Other topical forums that I participate in also feature a lot of purely altruistic activity. Much of this simply could not have taken place before, since individuals often live in communities where finding good resources is difficult or impossible. (Imagine trying to find the same kind of specialized expertise in your local community that you'll find here... it's simply not possible. I see the same situation in other forums dealing with totally different, non-technical subjects.)
There's little doubt that our social networks are changing. I think it's a good thing, since we before we might have spent time sub-optimal personal connections due to lack of alternatives. (E.g., George is fascinated by architecture, and in particular the trend toward the use of advanced computer technology to design buildings that are sculptural in appearance. Unfortunately, George ends up spending time talking about football with his neighbor because nobody he knows shares his architectural interest. In our electronic age, he could probably find several forums to talk about Frank Gehry's latest confection and perhaps set up in-person opportunities to further his interest.)
The amount of altruistic behavior in many electronic social groups and the ability to network on any topic make me believe the trend is positive in most cases. A few concerns might be a "digital divide" in the short run, and perhaps declining interest in traditional social networks.
During the transitional time we live in, many of us have expanded social networks through electronic communications; many others, though, don't participate at all in these due to lack of access, fear of technology, etc. In the long run, these barriers will go away; those individuals who want to will be able to extend their networks.
The pressures on traditional social networks are more interesting. People's time is a zero-sum game. If a person spends more time interacting with people around the country and around the world electronically, something has to give. The affected activity might be TV viewing (no great loss to society), but it might also be participating in civic, neighborhood, school, church, etc. activities. This is reality; I'm involved in quite a few local community activities, but I've scaled back some secondary involvements due to to lack of time.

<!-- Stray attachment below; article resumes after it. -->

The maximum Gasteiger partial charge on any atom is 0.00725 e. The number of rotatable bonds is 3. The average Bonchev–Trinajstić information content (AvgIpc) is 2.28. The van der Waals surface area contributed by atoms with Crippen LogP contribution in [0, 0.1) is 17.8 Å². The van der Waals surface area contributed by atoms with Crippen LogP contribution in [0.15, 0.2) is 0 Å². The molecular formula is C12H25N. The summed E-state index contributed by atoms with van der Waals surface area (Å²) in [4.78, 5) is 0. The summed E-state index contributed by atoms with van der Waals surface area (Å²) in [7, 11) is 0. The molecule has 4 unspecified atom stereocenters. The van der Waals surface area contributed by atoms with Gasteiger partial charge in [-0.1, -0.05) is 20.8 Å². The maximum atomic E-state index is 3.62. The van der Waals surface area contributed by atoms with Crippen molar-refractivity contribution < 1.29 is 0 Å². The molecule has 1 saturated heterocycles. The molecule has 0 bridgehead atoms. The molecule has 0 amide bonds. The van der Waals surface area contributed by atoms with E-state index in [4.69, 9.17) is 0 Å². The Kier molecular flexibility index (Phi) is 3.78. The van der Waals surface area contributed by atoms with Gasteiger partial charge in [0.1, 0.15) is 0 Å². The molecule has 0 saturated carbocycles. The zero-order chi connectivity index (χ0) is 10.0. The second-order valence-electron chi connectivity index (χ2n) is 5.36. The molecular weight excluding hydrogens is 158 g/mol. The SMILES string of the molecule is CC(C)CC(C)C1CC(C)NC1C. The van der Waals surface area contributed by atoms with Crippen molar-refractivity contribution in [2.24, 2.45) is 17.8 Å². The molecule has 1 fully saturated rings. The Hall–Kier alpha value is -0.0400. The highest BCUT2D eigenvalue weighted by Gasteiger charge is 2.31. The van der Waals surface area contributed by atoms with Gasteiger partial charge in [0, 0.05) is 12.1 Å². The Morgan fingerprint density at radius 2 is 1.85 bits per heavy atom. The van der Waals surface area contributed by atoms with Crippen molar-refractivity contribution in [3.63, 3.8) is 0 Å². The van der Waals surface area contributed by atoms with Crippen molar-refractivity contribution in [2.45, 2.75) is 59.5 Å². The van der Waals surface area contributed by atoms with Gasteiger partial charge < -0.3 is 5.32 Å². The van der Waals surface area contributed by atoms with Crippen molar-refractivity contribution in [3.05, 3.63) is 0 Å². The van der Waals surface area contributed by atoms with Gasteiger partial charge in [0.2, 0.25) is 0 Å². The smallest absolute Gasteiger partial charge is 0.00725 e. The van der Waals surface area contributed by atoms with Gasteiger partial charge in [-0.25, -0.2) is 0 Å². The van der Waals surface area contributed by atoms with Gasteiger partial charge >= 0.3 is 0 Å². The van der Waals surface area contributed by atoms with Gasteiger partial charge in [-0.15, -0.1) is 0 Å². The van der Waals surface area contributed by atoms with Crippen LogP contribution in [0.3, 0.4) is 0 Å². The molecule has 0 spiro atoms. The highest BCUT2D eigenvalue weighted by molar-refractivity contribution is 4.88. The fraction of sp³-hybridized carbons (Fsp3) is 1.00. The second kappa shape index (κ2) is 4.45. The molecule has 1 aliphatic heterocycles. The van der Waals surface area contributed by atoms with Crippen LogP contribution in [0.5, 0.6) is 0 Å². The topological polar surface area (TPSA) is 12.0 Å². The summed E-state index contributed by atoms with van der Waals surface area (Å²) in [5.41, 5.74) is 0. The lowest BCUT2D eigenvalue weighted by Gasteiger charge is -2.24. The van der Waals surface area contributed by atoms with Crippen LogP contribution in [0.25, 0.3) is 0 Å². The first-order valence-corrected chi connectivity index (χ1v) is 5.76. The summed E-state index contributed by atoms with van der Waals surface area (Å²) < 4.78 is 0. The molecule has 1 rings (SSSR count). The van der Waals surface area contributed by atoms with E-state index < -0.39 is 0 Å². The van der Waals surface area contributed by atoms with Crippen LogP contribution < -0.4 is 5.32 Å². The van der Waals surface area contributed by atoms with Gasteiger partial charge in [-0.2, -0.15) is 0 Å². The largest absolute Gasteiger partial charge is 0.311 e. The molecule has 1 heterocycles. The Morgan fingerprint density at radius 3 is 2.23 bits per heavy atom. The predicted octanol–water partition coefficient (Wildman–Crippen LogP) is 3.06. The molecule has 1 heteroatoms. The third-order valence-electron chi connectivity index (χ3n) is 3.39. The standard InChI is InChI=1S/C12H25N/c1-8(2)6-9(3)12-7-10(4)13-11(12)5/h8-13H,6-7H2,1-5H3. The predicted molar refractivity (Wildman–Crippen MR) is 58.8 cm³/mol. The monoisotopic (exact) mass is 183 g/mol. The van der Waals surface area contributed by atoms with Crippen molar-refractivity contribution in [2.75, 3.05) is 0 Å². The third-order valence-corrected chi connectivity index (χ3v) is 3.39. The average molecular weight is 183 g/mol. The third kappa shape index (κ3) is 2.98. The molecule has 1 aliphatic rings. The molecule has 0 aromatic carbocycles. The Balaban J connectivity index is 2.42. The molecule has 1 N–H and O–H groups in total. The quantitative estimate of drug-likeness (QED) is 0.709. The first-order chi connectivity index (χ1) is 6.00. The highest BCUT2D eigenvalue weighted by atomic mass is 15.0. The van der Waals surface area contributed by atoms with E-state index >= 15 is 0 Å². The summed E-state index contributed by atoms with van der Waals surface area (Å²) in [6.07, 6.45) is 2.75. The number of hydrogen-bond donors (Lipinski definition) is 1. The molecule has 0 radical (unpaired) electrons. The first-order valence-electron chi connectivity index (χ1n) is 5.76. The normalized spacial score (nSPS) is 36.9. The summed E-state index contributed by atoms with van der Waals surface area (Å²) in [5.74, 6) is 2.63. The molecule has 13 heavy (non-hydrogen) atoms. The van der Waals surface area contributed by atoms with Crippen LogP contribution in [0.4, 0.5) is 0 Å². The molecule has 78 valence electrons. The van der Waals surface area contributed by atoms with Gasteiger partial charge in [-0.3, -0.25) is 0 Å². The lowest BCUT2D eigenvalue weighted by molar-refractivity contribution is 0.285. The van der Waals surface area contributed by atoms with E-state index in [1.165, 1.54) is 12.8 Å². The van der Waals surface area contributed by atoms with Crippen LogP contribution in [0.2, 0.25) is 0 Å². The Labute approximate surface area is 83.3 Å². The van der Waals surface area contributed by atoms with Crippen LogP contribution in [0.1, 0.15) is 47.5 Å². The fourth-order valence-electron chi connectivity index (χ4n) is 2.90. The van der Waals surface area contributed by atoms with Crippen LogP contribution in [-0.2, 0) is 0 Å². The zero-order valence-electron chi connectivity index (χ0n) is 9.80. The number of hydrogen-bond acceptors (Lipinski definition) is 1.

Does this mean local communities will suffer? Perhaps not. While they may lose some involvement as individuals choose more distant networks, there will always be many people most interested in their tangible local environment. Beyond that, groups that are purely local in nature may benefit from the ability to access distant resources or even GAIN participation from distant members as they form their own electronic presence.
The ubiquity of electronic social networks isn't all positive, of course. One often reads about people whose participation in online chat rooms (as an example of a network with relatively few societal, intellectual, or real social benefits) results in reduced attention to family members and friends, or even destruction of those relationships. Some social networks enabled by current technology may be even more damaging - terrorists, racists, crackers; individuals who might have been unable to pursue their perverse interests can now find communities of like-minded individuals to encourage them.